Yesterday the Manchester United manager could not have been more different. Sitting in Old Trafford's VIP lounge, facing a media battery of 11 television crews and more than 50 journalists, he spoke in such a whisper that only those in the front row could hear him clearly. He was so subdued you wondered if the enormity of tonight's European Champions' Cup semi-final, first leg against Juventus had got to him.
The reality is that he was trying to strike that difficult balance between showing confidence and arrogance, and respect rather than fear, aware that a wrong word could be used to deflate his team or inflame the opposition. He was certainly careful not to repeat the derogatory comments about Italians that led Uefa, football's governing body, to fine him pounds 2,200 after the quarter-final with Internazionale. In response to a question on the subject from an Italian journalist, he insisted he had spoken in jest. That is unlikely, since Ferguson generally thinks carefully about his public comments.
Yesterday he indirectly played down the influence of Zinedine Zidane, who is expected to play after injury, and Carlo Ancelotti, the new coach at Juventus, by stressing how relieved he was at not having to face the skills of the injured Alessandro Del Piero or the wiles of the departed coach, Marcello Lippi.
He said nothing about tonight's referee but that was probably because he has full confidence in Manuel Diaz Vega. England fans may remember the Spaniard for giving a harsh penalty against Stuart Pearce in the opening match of Euro 96, but United recall his impressive displays in their matches away to Fenerbahce and Monaco.
Instead Ferguson concentrated on his own team. Jaap Stam, also fit to play, had been in "fantastic form"; Roy Keane was "a very influential player". He could have gone through the entire eleven for United: unbeaten in 20 matches since mid-December, they are fit and flying. "We're really up for this one," Keane said.
"If we start well we have a fabulous chance," Ferguson added.
And so they do, but Juventus must not be underrated. They speak favourably of United. "We have to score," said Antonio Conte. "If we get beaten 2-0 like Inter it will be the end. Finito. You cannot come back from that score against United."
Angelo Di Livio added his own paean of praise. "In all the time we played under Lippi United were the only team who made us feel inferior."
But, stressed Conte, Juventus have been here before. This is their fourth successive European Cup semi-final, and they have won the previous three.
Ten of their likely line-up played in the final in Amsterdam last year. Three of them, the goalkeeper, Angelo Peruzzi, Didier Deschamps and Di Livio, played in all three finals. By contrast, this United have played one semi-final, which they lost, two years ago. "Strange things happen to players in these matches," said Conte. "Some grow, some disappear."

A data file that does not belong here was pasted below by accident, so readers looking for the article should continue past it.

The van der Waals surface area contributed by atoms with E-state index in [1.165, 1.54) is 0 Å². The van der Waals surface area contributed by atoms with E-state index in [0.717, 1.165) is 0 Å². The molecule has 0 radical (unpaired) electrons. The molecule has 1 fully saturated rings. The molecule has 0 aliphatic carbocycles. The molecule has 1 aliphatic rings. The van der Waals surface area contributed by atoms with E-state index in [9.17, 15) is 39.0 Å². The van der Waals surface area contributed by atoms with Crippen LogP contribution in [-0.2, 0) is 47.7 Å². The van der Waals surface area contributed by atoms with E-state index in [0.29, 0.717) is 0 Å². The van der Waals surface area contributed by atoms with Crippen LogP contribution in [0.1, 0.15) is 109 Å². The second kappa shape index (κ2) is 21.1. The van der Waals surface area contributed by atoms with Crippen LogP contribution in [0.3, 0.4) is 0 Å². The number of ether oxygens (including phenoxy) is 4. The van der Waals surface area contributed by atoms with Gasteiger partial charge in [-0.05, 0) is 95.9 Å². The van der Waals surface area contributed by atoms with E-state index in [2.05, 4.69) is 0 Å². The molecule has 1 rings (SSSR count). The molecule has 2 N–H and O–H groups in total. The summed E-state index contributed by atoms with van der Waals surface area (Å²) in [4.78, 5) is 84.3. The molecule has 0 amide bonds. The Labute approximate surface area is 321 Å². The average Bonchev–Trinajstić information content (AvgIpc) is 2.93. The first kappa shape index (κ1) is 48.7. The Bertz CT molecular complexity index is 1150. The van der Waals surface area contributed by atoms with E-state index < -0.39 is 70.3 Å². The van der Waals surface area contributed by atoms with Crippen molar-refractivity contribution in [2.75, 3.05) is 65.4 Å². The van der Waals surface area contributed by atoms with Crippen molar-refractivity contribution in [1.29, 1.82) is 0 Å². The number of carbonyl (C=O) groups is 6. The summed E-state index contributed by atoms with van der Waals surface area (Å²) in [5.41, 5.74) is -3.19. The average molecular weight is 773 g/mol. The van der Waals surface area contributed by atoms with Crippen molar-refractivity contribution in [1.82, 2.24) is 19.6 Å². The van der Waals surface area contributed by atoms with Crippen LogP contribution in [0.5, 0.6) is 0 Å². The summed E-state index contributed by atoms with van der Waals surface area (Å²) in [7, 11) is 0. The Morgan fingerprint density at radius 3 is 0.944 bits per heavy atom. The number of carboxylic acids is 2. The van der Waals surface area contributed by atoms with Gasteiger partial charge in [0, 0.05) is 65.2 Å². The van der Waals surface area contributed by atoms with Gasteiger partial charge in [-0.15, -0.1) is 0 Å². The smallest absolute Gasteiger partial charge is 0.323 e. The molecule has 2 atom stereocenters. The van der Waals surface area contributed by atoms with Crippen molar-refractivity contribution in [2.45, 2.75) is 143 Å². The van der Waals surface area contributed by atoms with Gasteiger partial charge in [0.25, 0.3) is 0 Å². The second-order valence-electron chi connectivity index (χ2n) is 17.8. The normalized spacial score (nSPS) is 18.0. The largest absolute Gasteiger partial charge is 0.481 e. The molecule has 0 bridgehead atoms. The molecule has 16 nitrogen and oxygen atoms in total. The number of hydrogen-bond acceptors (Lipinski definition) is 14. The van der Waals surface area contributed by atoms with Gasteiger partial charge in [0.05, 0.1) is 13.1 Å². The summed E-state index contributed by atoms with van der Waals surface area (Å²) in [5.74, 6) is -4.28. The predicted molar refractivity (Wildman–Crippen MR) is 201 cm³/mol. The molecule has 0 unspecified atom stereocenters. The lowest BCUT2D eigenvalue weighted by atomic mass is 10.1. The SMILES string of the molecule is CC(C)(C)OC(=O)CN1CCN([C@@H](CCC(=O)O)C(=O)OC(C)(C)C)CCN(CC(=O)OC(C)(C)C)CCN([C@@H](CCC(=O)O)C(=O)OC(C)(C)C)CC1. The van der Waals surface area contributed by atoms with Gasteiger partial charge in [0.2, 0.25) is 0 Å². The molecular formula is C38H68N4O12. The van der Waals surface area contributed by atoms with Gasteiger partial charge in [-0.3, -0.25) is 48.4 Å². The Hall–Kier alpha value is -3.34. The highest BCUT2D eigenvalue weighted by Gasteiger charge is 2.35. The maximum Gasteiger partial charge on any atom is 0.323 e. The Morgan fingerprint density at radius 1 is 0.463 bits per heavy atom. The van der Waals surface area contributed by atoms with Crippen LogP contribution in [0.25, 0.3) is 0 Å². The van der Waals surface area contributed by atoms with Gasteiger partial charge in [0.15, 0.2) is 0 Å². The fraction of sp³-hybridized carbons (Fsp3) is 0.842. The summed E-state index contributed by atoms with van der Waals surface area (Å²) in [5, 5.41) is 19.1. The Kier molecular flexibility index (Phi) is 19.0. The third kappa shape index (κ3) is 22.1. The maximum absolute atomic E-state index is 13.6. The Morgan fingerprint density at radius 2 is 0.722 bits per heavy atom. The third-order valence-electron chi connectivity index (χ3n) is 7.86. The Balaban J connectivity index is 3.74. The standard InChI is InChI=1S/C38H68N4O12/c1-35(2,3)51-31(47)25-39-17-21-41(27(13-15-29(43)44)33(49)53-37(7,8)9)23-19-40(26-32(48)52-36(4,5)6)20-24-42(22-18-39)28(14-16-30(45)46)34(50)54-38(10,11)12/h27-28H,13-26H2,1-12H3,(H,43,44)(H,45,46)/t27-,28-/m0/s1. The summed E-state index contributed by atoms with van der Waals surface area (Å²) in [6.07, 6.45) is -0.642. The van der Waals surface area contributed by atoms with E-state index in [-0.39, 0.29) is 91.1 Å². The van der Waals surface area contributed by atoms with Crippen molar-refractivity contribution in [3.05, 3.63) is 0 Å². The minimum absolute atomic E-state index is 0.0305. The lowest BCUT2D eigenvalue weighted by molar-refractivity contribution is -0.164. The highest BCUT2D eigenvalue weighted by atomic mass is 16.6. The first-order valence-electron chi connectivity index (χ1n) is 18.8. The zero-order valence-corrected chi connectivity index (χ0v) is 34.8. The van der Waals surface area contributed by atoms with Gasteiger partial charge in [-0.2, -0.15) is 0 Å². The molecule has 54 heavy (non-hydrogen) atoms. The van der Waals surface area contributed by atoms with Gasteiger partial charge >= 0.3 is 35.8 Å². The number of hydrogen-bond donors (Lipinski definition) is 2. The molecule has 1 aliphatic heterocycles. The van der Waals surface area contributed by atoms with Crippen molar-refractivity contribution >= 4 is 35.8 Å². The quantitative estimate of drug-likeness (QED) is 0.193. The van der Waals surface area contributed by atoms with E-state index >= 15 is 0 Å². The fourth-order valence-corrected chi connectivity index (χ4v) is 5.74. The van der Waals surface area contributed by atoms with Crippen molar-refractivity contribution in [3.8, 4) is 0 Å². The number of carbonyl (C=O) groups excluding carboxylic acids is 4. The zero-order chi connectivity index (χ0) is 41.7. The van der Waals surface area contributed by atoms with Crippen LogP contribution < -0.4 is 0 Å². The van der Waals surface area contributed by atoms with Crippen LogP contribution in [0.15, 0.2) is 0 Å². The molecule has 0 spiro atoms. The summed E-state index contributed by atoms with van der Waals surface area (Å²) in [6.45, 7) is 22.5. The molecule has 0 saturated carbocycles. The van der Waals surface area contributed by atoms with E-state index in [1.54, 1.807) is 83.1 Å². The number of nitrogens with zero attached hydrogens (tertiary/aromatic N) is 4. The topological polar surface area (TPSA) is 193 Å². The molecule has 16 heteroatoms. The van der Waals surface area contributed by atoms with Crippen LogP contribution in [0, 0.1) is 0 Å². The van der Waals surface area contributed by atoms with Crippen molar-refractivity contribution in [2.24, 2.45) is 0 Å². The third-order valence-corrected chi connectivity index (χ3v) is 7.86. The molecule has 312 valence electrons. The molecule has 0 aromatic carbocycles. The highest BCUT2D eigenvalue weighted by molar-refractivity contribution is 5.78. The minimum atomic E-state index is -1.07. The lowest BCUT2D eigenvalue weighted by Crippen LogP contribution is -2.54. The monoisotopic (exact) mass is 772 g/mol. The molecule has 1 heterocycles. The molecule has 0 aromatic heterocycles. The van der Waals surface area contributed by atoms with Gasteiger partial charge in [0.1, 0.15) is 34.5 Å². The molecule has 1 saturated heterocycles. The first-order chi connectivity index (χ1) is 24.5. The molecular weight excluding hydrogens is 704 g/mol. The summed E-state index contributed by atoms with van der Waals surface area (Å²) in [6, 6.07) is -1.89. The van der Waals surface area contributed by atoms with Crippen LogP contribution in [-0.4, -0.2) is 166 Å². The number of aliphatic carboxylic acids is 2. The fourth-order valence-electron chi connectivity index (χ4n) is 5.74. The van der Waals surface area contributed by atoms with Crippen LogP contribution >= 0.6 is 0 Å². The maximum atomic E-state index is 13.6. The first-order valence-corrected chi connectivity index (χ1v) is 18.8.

Ferguson noted: "They have experience. They keep their heads and they have scored a few away goals." The crucial away goal - denied to Inter, conceded to Monaco and Dortmund, United's conquerors in the last two seasons: Juventus expect to get one.
"They are an extremely good side," said Filippo Inzaghi of United, "but they let you play. Inter had plenty of chances, even at Old Trafford."
Given chances, Inzaghi will convert one and he will need to be closely watched by Stam. So, too, will Zidane, even if not fully fit. He is likely to play in an advanced role, which could lead to United including Ronny Johnsen to pick him up rather than Henning Berg.
Such individual contests will be repeated all over the field: David Beckham against the experienced Gianluca Pessotto; Dwight Yorke against the muscular Paolo Montero; and, most crucially of all, Keane and Paul Scholes confronting Edgar Davids and Deschamps. The quartet are all on a yellow card each, and it will be a surprise if all are available for the second leg in Turin.
Juventus, like United, are unbeaten in this year's competition despite scraping through the group stages and almost going out to Olympiakos in the previous round. It is, admitted Ancelotti, "not a champagne Juventus". However, he added, it has "character and experience".
What it should no longer have is an aura of invincibility. United beat Juve at Old Trafford last season and outplayed them in Turin. They have the ability to win and both they and Juventus know it. The reverse also applies, so it will come down to who performs closest to their potential. United should win, but they are unlikely to put the tie out of reach.Reuse content